a macromolecule (typically protein) that acts as a catalyst to speed up a specific reaction by lowering the activation energy (through bringing molecules closer together, providing a suitable environment, etc)

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Activation energy

The initial energy needed to break the bonds of the reactants. acts as a "barrier" that molecules need to cross before a reaction can occur

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26

Catalysis

the process by which a catalyst SELECTIVELY speeds up a reaction without itself being consumed

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27

Substrate

The reactant that an enzyme acts on

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28

product

the modified version of a susbtrate once it has gone through an enzyme

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29

Enzyme substrate complec

Formed when a substrate binds to an enzyme

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30

Active site

is the region on the enzyme, often a pocket or groove, that binds to the substrate. has a specific shape so the enzyme only binds to a certain substrate

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Induced fit

Where the enzymes active site tightens around the substrate for a better fit. caused by chemical interactions

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32

Factors affecting enzyme activity

Temperature, Ph.

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How temp and ph affect enzyme activity

as ph goes up, so does the rate of enzyme catalysis until it hits a maximum, and then begins to drop again

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34

cofactors

nonprotein helpers that bind to the enzyme permanently, or reversibly with the substrate

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35

coenzymes

organic cofactors, most popularly vitamins

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36

competitive inhibitors

closely resemble the substrate, and can bind to the enzyme’s active site preventing the substrate from entering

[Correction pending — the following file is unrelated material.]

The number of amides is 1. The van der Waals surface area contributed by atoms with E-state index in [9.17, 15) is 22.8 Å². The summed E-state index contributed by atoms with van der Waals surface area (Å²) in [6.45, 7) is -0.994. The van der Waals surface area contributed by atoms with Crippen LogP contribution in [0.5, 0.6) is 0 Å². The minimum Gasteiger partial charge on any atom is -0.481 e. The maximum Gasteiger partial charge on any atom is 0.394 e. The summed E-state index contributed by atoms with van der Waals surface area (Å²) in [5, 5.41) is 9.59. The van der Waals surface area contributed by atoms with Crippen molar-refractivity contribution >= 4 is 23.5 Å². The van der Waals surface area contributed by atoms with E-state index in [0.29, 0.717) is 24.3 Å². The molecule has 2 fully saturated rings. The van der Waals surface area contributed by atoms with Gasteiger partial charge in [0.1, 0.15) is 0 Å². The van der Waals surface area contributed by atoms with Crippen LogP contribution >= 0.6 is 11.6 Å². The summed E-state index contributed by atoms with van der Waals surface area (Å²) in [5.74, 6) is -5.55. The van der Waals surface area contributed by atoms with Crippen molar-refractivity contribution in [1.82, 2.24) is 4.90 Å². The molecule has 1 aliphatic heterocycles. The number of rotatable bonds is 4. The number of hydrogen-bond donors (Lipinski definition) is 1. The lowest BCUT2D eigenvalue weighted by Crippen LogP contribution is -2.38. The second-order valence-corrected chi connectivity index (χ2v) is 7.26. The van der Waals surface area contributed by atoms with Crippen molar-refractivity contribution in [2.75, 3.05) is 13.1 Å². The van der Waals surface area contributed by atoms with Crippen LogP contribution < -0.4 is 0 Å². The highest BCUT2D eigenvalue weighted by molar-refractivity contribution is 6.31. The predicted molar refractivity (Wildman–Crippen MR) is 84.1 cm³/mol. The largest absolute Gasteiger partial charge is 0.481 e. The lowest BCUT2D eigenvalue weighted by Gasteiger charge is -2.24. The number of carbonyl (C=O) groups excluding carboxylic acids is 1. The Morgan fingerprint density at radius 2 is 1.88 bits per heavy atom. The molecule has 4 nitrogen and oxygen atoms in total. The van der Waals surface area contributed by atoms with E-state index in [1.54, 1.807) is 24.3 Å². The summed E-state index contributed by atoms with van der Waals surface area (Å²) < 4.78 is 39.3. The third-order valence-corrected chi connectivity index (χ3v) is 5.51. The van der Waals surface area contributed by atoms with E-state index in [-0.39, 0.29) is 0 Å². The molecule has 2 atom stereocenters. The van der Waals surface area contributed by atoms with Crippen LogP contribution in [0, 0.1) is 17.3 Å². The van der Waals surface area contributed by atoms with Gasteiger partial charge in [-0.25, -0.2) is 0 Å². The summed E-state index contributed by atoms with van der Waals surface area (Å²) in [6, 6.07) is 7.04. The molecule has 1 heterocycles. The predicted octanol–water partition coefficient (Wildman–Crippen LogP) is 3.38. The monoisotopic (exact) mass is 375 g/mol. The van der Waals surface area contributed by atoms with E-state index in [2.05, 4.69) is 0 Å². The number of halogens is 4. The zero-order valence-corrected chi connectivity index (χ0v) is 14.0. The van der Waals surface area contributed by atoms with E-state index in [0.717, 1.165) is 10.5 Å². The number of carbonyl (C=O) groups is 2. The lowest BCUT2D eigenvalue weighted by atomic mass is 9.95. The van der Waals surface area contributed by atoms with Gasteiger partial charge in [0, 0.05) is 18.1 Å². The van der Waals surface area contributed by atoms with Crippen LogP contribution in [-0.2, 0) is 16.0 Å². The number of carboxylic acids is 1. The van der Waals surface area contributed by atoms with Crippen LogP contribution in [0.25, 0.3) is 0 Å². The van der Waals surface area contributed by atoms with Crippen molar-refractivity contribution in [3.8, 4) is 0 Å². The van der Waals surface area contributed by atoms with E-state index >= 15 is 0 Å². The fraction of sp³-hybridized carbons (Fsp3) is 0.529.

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37

non competitive inhibitors

bind to another part of the enzyme, away from the active site. this causes the enzyme to change shape and make it less effective

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38

allosteric regulation

when a regulatory molecule binds to a protein at one site and affects the protein’s function (Helps or inhibits) at another site

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39

feedback regulation

where the end product of a cycle prevents the cycle from going again. stops the cell from making excess, unneeded, material.

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40

equation for cellular respiration

C6H12O6 (glucose) + 6O2 (oxygen) → 6CO2 (carbon dioxide) + 6H20 (water) + energy (ATP)

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41

redox reaction (oxidation-reduction rxn)

Chemical reactions that transfer electrons between reactants (can be shared in covalent bonds)

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42

oxidation

when a substance LOSES electrons to another substance.

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reduction

when a substance GAINS electrons and its positive charge is REDUCED

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hydrogen ion

a H without electrons, (think of it as just a proton)

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45

NAD+

Nicotinamide adenine dinucleotide. a coenzyme and electron carrier that carries electrons from cellular respiration to the e- transport chain (reduced form is NADH

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46

How NADH Is formed

Enzymes called dehydrogenases remove a pair of hydrogen atoms (2 electrons and 2 protons) from the substrate, which are transferred to the NAD+. one proton is released as an H ion into the solution

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47

electron transport chain

a series of molecules, each more electroneg than the last, built into the inner membrane of the mitochondria (or plasma membrane of prokaryotes). final electron acceptor is oxygen which turns into water

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48

steps of cellular respiration

glycolysis - pyruvate oxidation - krebs cycle - oxidative phosphorylation